If federal regulators can finish the job, DeLorean fans will be able to buy brand-new, fully functional editions of the iconic machine.

Turnkey Replica Vehicle Law Gains Further Traction

Hobbyists were enthused in late 2015 when the U.S. Congress enacted a law allowing low-volume vehicle manufacturers to sell turnkey replica cars—vehicles that appear to be 25 years old or older. Four years later, potential customers are still waiting for the National Highway Traffic Safety Administration (NHTSA) to issue a regulation to implement the law. On behalf of frustrated companies and enthusiasts, SEMA sued NHTSA last October for failing to act.

Good news—NHTSA responded to the lawsuit by issuing a proposed rulemaking. SEMA and many industry companies submitted comments and are awaiting issuance of the final rule. Although there is no deadline, the industry is urging NHTSA to complete the mission this summer so that sales may commence. The new law gives customers the choice of purchasing a turnkey replica car. Nevertheless, hobbyists will always have the option of building a kit car or specially constructed vehicle themselves.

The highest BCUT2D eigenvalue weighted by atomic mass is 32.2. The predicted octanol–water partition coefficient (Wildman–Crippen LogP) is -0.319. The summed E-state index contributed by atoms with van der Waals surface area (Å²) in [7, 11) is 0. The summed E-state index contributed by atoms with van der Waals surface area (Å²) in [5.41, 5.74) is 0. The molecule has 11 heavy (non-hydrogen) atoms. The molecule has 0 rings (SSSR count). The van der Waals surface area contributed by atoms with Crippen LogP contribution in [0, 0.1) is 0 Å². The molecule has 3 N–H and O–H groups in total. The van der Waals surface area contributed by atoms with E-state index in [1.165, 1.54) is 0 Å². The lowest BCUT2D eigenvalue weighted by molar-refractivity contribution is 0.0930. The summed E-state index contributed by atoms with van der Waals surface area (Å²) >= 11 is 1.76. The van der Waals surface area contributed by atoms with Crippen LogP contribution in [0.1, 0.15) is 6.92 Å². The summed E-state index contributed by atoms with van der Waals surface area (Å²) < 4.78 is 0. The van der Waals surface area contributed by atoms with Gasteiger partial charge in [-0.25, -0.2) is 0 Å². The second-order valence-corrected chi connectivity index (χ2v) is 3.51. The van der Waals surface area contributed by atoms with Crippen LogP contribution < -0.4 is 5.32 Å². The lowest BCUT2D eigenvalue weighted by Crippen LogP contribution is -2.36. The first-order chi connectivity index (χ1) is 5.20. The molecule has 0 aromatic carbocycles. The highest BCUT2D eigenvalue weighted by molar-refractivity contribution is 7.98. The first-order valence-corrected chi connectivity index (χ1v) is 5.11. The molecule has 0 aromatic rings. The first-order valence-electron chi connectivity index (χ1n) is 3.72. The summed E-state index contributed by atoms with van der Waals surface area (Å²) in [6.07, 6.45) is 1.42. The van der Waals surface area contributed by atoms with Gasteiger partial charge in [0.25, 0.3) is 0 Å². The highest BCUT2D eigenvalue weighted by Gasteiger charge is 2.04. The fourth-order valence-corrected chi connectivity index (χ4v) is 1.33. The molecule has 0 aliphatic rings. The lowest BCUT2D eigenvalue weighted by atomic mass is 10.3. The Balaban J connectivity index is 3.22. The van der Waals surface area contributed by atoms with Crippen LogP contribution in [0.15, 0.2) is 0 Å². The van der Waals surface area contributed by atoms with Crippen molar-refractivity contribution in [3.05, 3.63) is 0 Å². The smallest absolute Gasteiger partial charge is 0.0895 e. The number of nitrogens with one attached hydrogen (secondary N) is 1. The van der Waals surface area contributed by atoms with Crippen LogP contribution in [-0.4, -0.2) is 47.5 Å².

Legislative Alerts


An appreciation for the automotive hobby began early for former U.S. Representative David Valadao (R-CA). He grew up racing and riding off-highway vehicles on sand and on his family’s dairy farm with his brothers. He is a lifelong resident of California’s Central Valley and is still actively involved in the family’s two dairies and farms. Prior to being elected to Congress, Rep. Valadao served in the state legislature where he was enlisted in the SEMA-supported State Automotive Enthusiast Leadership Caucus. David Valadao is running to reclaim his former U.S. House seat in 2020. Learn more: semaSAN.com/StateCaucus